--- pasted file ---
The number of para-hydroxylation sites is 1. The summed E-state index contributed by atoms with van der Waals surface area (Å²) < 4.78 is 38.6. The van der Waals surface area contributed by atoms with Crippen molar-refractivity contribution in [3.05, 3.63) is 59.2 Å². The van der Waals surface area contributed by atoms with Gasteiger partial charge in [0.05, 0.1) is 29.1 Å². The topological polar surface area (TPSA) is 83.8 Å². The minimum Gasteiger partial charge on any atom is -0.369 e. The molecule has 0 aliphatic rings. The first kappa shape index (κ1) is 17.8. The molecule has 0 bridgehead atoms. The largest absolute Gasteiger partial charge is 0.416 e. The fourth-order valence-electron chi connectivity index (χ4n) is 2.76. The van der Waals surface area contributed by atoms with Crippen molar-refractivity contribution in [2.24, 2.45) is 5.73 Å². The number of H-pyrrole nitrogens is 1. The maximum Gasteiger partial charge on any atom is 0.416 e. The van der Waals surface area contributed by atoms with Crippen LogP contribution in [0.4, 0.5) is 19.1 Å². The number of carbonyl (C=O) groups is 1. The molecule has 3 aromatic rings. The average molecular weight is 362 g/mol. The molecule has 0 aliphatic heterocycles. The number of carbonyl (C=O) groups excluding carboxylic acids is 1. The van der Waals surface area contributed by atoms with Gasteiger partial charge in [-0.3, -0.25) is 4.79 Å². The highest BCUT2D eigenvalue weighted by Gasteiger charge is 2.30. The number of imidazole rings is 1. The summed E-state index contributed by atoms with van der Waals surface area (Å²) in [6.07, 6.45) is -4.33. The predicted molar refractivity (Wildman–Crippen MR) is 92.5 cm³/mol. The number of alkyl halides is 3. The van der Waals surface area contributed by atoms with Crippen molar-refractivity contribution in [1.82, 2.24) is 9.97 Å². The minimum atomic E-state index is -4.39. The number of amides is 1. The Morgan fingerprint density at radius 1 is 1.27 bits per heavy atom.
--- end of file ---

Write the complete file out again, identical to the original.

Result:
The number of para-hydroxylation sites is 1. The summed E-state index contributed by atoms with van der Waals surface area (Å²) < 4.78 is 38.6. The van der Waals surface area contributed by atoms with Crippen molar-refractivity contribution in [3.05, 3.63) is 59.2 Å². The van der Waals surface area contributed by atoms with Gasteiger partial charge in [0.05, 0.1) is 29.1 Å². The topological polar surface area (TPSA) is 83.8 Å². The minimum Gasteiger partial charge on any atom is -0.369 e. The molecule has 0 aliphatic rings. The first kappa shape index (κ1) is 17.8. The molecule has 0 bridgehead atoms. The largest absolute Gasteiger partial charge is 0.416 e. The fourth-order valence-electron chi connectivity index (χ4n) is 2.76. The van der Waals surface area contributed by atoms with Crippen molar-refractivity contribution in [2.24, 2.45) is 5.73 Å². The number of H-pyrrole nitrogens is 1. The maximum Gasteiger partial charge on any atom is 0.416 e. The van der Waals surface area contributed by atoms with Crippen LogP contribution in [0.4, 0.5) is 19.1 Å². The number of carbonyl (C=O) groups is 1. The molecule has 3 aromatic rings. The average molecular weight is 362 g/mol. The molecule has 0 aliphatic heterocycles. The number of carbonyl (C=O) groups excluding carboxylic acids is 1. The van der Waals surface area contributed by atoms with Gasteiger partial charge in [-0.3, -0.25) is 4.79 Å². The highest BCUT2D eigenvalue weighted by Gasteiger charge is 2.30. The number of imidazole rings is 1. The summed E-state index contributed by atoms with van der Waals surface area (Å²) in [6.07, 6.45) is -4.33. The predicted molar refractivity (Wildman–Crippen MR) is 92.5 cm³/mol. The number of alkyl halides is 3. The van der Waals surface area contributed by atoms with Crippen molar-refractivity contribution in [1.82, 2.24) is 9.97 Å². The minimum atomic E-state index is -4.39. The number of amides is 1. The Morgan fingerprint density at radius 1 is 1.27 bits per heavy atom.